Maidstone State Park is hosting a loon packed weekend. Activites begin with an interpretive walk on Friday (starting at the B-loop bathhouse at 8:00 PM) and slide show. The next morning, get ready to head out on the lake, via canoe or kayak (both available for rent), and observe these unique creatures in their natural habitat. Other activities include: a sand castle contest, a sack race, a movie at dusk, fishing and hiking opportunities, and more! Programs are free with paid park entry, but if you want to camp, make your reservations by calling the park directly, 802-676-3930.
A pair of loons on Spectacle Pond
in Brighton State Park
In addition, you can help contribute to the Annual Statewide Loon Count. On Saturday, July 16th visit some beatiful ponds and record your findings for the Vermont Center for Ecostudies. "Many of the unassigned lakes are small and will likely not have loons, but it is still important to check them occasionally. However, there are are also some high priority lakes in need of volunteers including: Harveys, Jobs, Marshfield, May, Moore Res. (need a motorboat), Nelson, Newark, Pigeon (4-mile hike/bike), Pensioner, Spring, and Woodward." A full list of ponds in need of monitoring and more information can be found at the Vermont Center for Ecostudies' blog or contact Eric Hanson, the Vermont Loon Recovery Program Coordinate, at 802-586-8064.
By Rebecca Roy
Vermont State Parks Conservation Education Coordinator Our white pine trees--taller than every other
tree in the Vermont woods, are heavily laden with cones this year. These giants
of the forest started the summer months growing bright green female cones in
large clumps at the ends of all the upper branches. The cones were so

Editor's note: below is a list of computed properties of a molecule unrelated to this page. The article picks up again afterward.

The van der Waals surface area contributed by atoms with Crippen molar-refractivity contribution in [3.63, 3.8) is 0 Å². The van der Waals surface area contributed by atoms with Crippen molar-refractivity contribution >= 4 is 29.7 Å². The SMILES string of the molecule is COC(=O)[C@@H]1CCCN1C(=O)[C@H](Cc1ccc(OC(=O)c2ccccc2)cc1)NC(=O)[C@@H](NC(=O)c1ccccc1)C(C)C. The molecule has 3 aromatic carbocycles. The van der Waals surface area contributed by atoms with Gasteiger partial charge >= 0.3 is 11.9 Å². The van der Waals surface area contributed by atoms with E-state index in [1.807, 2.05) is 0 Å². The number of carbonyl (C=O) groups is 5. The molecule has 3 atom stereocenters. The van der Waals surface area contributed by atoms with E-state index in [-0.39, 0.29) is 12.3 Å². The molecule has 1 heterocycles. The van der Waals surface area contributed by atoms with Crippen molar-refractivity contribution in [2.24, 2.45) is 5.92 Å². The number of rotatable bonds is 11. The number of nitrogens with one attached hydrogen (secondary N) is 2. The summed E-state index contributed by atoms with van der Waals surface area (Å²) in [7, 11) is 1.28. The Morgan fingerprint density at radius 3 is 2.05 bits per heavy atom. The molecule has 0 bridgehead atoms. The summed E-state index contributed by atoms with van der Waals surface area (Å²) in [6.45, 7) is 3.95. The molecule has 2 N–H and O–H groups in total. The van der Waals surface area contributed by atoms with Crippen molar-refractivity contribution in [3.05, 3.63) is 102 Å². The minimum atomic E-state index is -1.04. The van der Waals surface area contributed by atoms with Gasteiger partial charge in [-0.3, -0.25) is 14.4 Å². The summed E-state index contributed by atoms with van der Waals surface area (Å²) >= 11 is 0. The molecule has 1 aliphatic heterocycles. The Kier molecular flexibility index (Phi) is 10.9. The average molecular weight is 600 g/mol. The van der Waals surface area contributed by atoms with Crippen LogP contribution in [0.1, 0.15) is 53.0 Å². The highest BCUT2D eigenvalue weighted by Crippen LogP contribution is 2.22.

plentiful, they weighed the branches into curved arches pointing down.
Throughout the summer, the seeds hidden under the cone bracts developed, the
cones turned brown, and the seeds came sailing out with their adapted
wing--hopefully planting some new white pines. At least that is the goal of the
pine tree as it grows more and more cones, and more and more seeds. The summer of 2016 we saw a drought. Remember
how low the lake levels dropped that summer? Well, our trees are reacting to
that stress by producing way more seeds, nuts and fruits than normal. Our pine
trees started developing this year’s cones in 2016, so the drought triggered
them to grow …
Winter is a beautiful time
of year here in the northeast. Everywhere you look there is snow sparkling in
the sun, icicles in the windows, snow-capped mountains in the distance, and
this week, breathtakingly cold weather! In an effort to embrace the
temperatures, we at Vermont State Parks decided to embark on a project that
combines ice, art, balloons, and some freezing temperatures. What could it be? GIANT ICE MARBLES!
What you will need: -Balloons -Food coloring -Water -Freezing air or a freezer How to make them: 1. First, open the mouth of the balloon and place several drops of
food coloring inside. You can use the standard colors or mix your own by
combining two different colors. 2. Stretch the mouth of the balloon around the head of a
faucet. Slowly fill it up with water until the balloon is slightly smaller than a
bowling ball. Note: If the balloon loses grip with the faucet, things can
get messy. Keep afirm hold on the top of the balloon and hold the bottom to keep it
steady. 3. Tightly …
Days are getting shorter, nights are chilly and some stray trees have started to turn red, orange and
gold. Summer may be over, but about half of our parks are open through Columbus Day, and a select few are open even later. So stop by for a visit- fall is a great time for camping, hiking, paddling, or getting in one final picnic before the earmuffs come on.